The first in a doubtless intermittent series of posts about travelling.
Late afternoon, and the sunlight is drawing triangles of light and shade on the courtyard with such precision it would make a maths teacher proud. From the corner of my eye I can see thick, unruly green leaves and white curls of jasmine falling from the upper balcony. Through them, the light casts scruffy nets of shadow, scribbling lazily over the stone tiles. Beyond the courtyard, beyond the walls of this 18th century house – now a dollar-charging boutique hotel for Westerners – the streets have the same quiet, studious feel as the air. Today is Friday, holy day here in Aleppo in the north of Syria.
My mobile phone bleeps with a text message. The screen is a bright white; caustic, electronic and entirely different from the sunlight in the courtyard. Set into it are chunky black letters:
SHIT DUDE are you still out there or have they flown you out or what?
I read the message from Friend P. to my fiancee, who is reading on the bed beside me. She snaps the TV on. Every channel ripples with static.
The AV button, press the AV button. Have you texted him back? What’s he talking about?
I hammer the buttons and ping a message back. She and I stare at the TV screen, then the mobile screen. Five bars; the signal is strong. When there are revolutions, don’t the phones go down? Or maybe that was only in the old days. Cellular networks are light on infrastructure. Hip tech magazines roll out the story of African countries where mobiles outnumber landlines, because infrastructure is passée. Dealing with the real world, digging trenches for poles and wire – it’s all too much work. You need to cyber it up a notch. Especially when fashion-conscious westerners are throwing away so many good handsets. I once sat in a taxi back in London, driven by a cheerful, chatty Ghanian who told me he went back to Africa as ‘often as he liked’, because he could easily finance the plane ticket by buying cheap second hand phones here, and selling them back in Accra, because there, the UK’s second best was premium.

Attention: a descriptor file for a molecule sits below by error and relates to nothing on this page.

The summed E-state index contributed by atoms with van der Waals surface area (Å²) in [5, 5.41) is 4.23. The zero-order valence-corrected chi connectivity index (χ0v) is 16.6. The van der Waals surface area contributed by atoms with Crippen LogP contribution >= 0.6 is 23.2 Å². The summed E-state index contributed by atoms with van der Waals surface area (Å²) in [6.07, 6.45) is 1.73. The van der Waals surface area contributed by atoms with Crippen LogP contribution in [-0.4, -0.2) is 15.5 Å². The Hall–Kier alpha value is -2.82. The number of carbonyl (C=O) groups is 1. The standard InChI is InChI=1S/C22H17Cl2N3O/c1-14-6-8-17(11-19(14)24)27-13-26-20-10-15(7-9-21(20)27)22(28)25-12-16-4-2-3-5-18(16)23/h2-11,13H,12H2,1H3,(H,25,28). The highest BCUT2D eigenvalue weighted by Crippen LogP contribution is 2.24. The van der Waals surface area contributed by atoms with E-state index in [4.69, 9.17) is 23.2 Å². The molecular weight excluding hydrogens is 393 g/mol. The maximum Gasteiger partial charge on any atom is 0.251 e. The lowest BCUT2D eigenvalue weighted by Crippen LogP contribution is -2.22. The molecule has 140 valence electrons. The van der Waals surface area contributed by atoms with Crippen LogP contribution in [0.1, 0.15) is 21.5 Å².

And so I sit, waiting for a text, with the television saying nothing, concentrating on its own thoughts. The city still sounds like it is doing the same as well. I am not good at staying calm. I am a natural worrier, prone to googling every slight ache and pain, easily convinced I have some exotic syndrome or ailment. The reaction of friend P. when I told him about my trip to Syria comes to mind:
Friend P: I’m just saying I wouldn’t go anywhere for my holidays that’s been the target of an airstrike by a US ally in the last year or so.
Of course, Syria has history with Israel (the Golan Heights and more), and it’s not really history because it’s far from over – just months before we met, the Israelis had bombed a site in the north of Syria, leading to speculation they had seen the Syrians building a nuclear reactor with help from that noted international japester, Kim Jong-Il.
I thought back to our morning in Aleppo: a trip to the citadel, 12th century stronghold agains the Crusaders. To the 7th century Umayyad mosque before that, and the guardian’s two young sons, smiling as they say next to me, shouting the names of their favourite Premiership footballers. The muezzin’s call had seemed sonorous and devout. Not angry. So what had changed? George W. Bush having one last squeeze of the trigger before the world could finally forget him? I remember reading an AP wire story in my RSS reader about a US warship chugging into position off the Syrian and Lebanese coast. And then there was that Israeli airstrike. And, and, and….
The phone beeps.
Friend P: No reason. Was plotting an OMG war wind-up but changed my mind halfway. Hope it is win out there.
It ended with a series of smiley faces and my fiancee muttered something about my stupid friends. We went back to our books and enjoying the warmth of afternoon, me feeling thoroughly foolish and guilty.
From this I learned… to be slightly less credulous, hopefully. And that the disruptive power of mobile phones is nothing compared to the embedded fears you carry in your head. As smart as you might feel back home reading up on the history and current events of the place you’re going to, there is much to be said for arriving in a new place without already knowing what you think. A couple of evenings on Wikipedia make an expert out of anyone, and a fool out of many, me included.